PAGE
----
Suppose the high school football coach contacts a teen’s parents to report their son got knocked out for a couple of minutes during a vehicle accident on the way home from a football game. A car lightly clipped the back of the team bus. The coach believes the boy is fine but advises the parents they may want him to see a doctor.

The concerned parents take their son to the hospital emergency room. The ER physician conducts a few balance and coordination tests. Smiling, the physician says the boy only sustained a mild concussion. He does not believe the young man needs a CT scan but will order one if they wish. The relieved parents thank the doctor, forgo the scan and return home. A few days later, their son complains of headaches, and his words sound slurred.

Mechanisms of injury

Generally, people believe that most concussions are mild and will resolve within a brief time. Some neurologists and neurosurgeons question whether the use of the vague word “concussion” minimizes what is, in fact, a traumatic brain injury. TBIs result from an impact to the head, causing the brain to jolt against the rigid skull. If the head bump seems gentle, a significant injury is unlikely—but not impossible.

Many concussions to teens occur in sports, with football players coming in first, followed by cheerleaders in second place. These two sports carry the highest risk to students for brain injuries that range from mild to those that cause paralysis or death. When students do not receive enough time—usually several weeks—for the first concussion to heal, they are in danger of serious brain complications, including rare cases of sudden death from brain swelling, if they receive a second concussion. There is a cumulative effect.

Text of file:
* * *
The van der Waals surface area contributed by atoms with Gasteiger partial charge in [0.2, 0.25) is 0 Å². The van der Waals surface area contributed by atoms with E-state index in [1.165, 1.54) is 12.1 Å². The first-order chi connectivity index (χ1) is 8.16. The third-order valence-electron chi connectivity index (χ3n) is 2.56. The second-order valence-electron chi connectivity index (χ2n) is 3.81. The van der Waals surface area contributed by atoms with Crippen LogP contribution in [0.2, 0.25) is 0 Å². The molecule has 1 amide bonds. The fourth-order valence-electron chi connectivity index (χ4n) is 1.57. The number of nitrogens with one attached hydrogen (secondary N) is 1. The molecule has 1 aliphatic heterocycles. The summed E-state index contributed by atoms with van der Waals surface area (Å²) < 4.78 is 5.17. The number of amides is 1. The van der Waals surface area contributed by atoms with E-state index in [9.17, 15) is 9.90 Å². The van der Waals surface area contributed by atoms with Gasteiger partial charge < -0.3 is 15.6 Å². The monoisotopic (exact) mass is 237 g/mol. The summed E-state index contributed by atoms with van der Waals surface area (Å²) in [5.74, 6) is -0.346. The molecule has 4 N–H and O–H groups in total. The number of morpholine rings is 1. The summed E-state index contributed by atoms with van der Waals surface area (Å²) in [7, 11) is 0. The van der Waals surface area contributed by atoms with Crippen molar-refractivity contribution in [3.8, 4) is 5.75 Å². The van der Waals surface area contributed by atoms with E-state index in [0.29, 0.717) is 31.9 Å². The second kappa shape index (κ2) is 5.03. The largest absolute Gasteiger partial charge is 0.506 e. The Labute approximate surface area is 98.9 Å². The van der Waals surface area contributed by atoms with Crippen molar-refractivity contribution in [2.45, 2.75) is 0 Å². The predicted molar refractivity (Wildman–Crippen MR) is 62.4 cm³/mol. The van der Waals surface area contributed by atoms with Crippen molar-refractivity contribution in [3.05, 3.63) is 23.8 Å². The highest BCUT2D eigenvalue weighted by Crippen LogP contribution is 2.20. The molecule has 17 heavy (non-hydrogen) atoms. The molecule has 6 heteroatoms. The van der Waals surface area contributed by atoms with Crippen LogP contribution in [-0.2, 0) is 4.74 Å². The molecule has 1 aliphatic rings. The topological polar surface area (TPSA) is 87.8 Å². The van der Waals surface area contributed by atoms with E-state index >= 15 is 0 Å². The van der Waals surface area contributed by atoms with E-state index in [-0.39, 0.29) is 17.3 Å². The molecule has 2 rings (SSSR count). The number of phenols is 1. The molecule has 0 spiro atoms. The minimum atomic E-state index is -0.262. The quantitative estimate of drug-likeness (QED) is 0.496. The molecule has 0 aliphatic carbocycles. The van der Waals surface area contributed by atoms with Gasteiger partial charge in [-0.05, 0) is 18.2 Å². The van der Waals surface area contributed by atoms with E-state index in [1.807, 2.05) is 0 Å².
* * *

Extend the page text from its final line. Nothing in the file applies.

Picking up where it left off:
Concussions are not necessarily harmless

People who are in mild motor vehicle accidents often fail to appreciate that they may have sustained a serious TBI. It is critical for anyone in an accident to get an immediate medical assessment, preferably at a higher level medical center or hospital. The head can whip back and forth in an accident with enough speed to cause TBIs, even without impact to the skull. Accident victims may want to ask the doctor what signs or symptoms to watch for and what to do if their symptoms grow worse.

Those who believe they suffered no injury in a car accident may not notice symptoms for as long as a few hours up to several days later. A small brain bleed is not noticeable until enough blood accumulates to cause serious problems. Anyone in a motor vehicle accident should exchange insurance information from the person who hit them because TBIs—even with delayed symptoms—can result in expensive medical treatments or brain surgery. The person may face a long-term injury that involves extensive medical treatment, rehabilitation and loss of the ability to work.

No matter how mild an accident may seem, it can be a good idea to consult a legal professional early on about how to proceed in case a “mild” concussion turns into a serious and expensive TBI.